Data leak: 2016 Trump campaign listed 3.5 million Black people it wanted to stop from voting

In act of "21st century voter suppression," Trump's 2016 campaign sought to "methodically" deter Black voters

By Igor Derysh

Senior News Editor

Published September 29, 2020 6:00AM (EDT)

Donald Trump and Brad Parscale (Getty Images/Salon)
Donald Trump and Brad Parscale (Getty Images/Salon)

President Trump's 2016 campaign identified more than 3 million Black voters it wanted to deter from casting ballots in the presidential election, according to a massive data leak obtained by the British news outlet Channel 4.

The leak revealed that the campaign compiled data on nearly 200 million voters and divided them up into eight different categories. One category, titled "Deterrence," listed 3.5 million Black voters.

The leak shows that the campaign disproportionately targeted Black voters in its "deterrence" strategy aimed at lowering voter turnout among likely supporters of Democratic nominee Hillary Clinton. More than 60% of people on the list in Georgia were Black, for example, even though Black people are around one-third of the state population. Black people made up 46% of the "Deterrence" list in North Carolina even though they make up just 22% of the population. In Wisconsin, Black voters made up 17% of the "Deterrence" list, even though just 5.4% of the state's population is Black.

In all, about 54% of the people on the "Deterrence" list were people of color, according to Channel 4. Other categories of voters that the campaign sought to turn out were "overwhelmingly white."

The people on the list were described publicly by Trump's top data scientists as people the campaign hoped "don't show up to vote." The campaign worked with the controversial British data firm Cambridge Analytica, now defunct, to compile the data, which was used to target certain Facebook ads to voters. Voters on the "Deterrence" list were targeted with negative ads attacking Hillary Clinton.

Trump's campaign reportedly spent more than $44 million on Facebook ads during the campaign, nearly $20 million more than Clinton. His success in targeting voters on Facebook has repeatedly been cited as a key reason for his Electoral College victory, which rested on narrow wins in a few states where Democratic turnout was down.

The campaign pumped out six million different versions of "highly targeted messages" and targeted voters with the help of a Facebook employee embedded within the campaign, according to the report. Some of the ads were "dark posts," which disappeared from user feeds after the campaign stopped paying for them, meaning that there is no full public record of the ads the campaign bought and it is impossible to tell exactly how voters on the "Deterrence" list were targeted.

The Trump campaign has denied that it targeted Black voters. Brad Parscale, who ran the campaign's digital operations in 2016, told PBS with "100%" certainty that the campaign "did not run any campaigns that targeted even African Americans."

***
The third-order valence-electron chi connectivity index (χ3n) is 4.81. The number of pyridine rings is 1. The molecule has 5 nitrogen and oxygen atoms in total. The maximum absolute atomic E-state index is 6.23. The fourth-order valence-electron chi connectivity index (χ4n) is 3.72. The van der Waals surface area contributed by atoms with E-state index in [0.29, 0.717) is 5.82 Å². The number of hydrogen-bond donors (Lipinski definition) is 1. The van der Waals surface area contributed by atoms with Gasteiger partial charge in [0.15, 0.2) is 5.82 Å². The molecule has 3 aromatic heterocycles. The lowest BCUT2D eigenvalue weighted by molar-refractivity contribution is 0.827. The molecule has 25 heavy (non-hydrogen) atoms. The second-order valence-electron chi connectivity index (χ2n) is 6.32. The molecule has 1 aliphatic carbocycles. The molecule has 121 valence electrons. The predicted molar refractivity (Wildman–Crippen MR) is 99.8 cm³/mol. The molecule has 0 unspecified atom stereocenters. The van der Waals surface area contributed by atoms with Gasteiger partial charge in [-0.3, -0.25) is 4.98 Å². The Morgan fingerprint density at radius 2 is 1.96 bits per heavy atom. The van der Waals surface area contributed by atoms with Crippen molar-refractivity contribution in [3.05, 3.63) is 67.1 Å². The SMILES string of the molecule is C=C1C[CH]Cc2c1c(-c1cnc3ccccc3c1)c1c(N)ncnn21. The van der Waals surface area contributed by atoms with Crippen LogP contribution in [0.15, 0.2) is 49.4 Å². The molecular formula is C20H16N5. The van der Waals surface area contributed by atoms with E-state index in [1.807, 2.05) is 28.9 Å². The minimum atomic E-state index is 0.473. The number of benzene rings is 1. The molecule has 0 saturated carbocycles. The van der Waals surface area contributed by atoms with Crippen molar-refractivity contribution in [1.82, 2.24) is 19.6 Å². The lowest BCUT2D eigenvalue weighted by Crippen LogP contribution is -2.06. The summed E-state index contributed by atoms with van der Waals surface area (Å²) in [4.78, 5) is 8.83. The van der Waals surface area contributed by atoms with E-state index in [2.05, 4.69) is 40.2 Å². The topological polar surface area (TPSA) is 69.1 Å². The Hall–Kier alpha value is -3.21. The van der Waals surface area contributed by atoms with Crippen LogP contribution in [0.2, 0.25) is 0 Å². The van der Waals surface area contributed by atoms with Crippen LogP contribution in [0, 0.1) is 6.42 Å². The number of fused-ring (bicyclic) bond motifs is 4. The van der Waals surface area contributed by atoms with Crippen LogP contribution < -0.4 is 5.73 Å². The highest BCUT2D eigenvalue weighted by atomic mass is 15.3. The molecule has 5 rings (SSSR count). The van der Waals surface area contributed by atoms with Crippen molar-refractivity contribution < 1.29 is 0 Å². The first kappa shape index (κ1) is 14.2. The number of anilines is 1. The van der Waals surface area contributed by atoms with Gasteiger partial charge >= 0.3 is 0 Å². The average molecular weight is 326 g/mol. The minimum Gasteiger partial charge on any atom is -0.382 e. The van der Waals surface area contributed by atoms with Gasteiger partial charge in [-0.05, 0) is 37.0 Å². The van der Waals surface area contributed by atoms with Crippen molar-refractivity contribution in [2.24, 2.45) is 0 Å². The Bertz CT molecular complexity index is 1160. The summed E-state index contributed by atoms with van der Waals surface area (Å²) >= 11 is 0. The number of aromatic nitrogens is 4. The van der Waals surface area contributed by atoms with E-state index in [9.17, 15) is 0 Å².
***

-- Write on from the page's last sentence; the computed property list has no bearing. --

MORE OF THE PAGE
But the Channel 4 investigation found that people on the "Deterrence" list were served anti-Clinton ads focusing on her 1990s comments about juvenile "super-predators," which was viewed in later years as a justification for the mass incarceration of young Black men. Cambridge Analytica acknowledged in a document obtained by the outlet that the video targeted African Americans.

Jamal Watkins, the vice president of the NAACP, called the report an example of modern-day voter suppression.

"The thing that's shocking-slash-troubling about this is that there's this category of suppression," he told Channel 4. "That 'Deterrence' part. So, we use data — similar to voter file data — but it's to motivate, persuade and encourage folks to participate. We don't use the data to say who can we deter and keep at home. That just seems — fundamentally, it's a shift from the notion of democracy."

Watkins said that Facebook has not "fully disclosed their role" in the ad campaign and called on the social network to crack down on "suppressive ads."

"It's not 'may the best candidate win' at that point, it's 'may the best well-funded machine suppress voters and keep them at home, thereby rigging the election so that someone can win,'" he added.

A Facebook spokesperson told Channel 4 that the company has addressed the issues that permitted the scheme.

"Since 2016, elections have changed and so has Facebook — what happened with Cambridge Analytica couldn't happen today," the spokesperson said. "We have 35,000 people working to ensure the integrity of our platform, created a political ads library … and have protected more than 200 elections worldwide. We also have rules prohibiting voter suppression and are running the largest voter information campaign in American history."

Though Trump lost the Black vote by more than 80 points in 2016, reduced Black turnout has repeatedly been cited as a key reason why Clinton lost several states Democrats had previously carried for decades, most notably Michigan, Pennsylvania and Wisconsin. About 2 million Black voters who backed President Barack Obama in 2012 did not turn out to vote for Clinton.

The new report "has exposed the ways in which the Trump campaign used targeted digital ads to intentionally and methodically deter Black Americans from voting," said a spokesperson for the African American Policy Forum, a social justice think tank. "This is twenty-first century voter suppression."

By Igor Derysh

Igor Derysh is Salon's senior news editor. His work has also appeared in the Los Angeles Times, Chicago Tribune, Boston Herald and Baltimore Sun.

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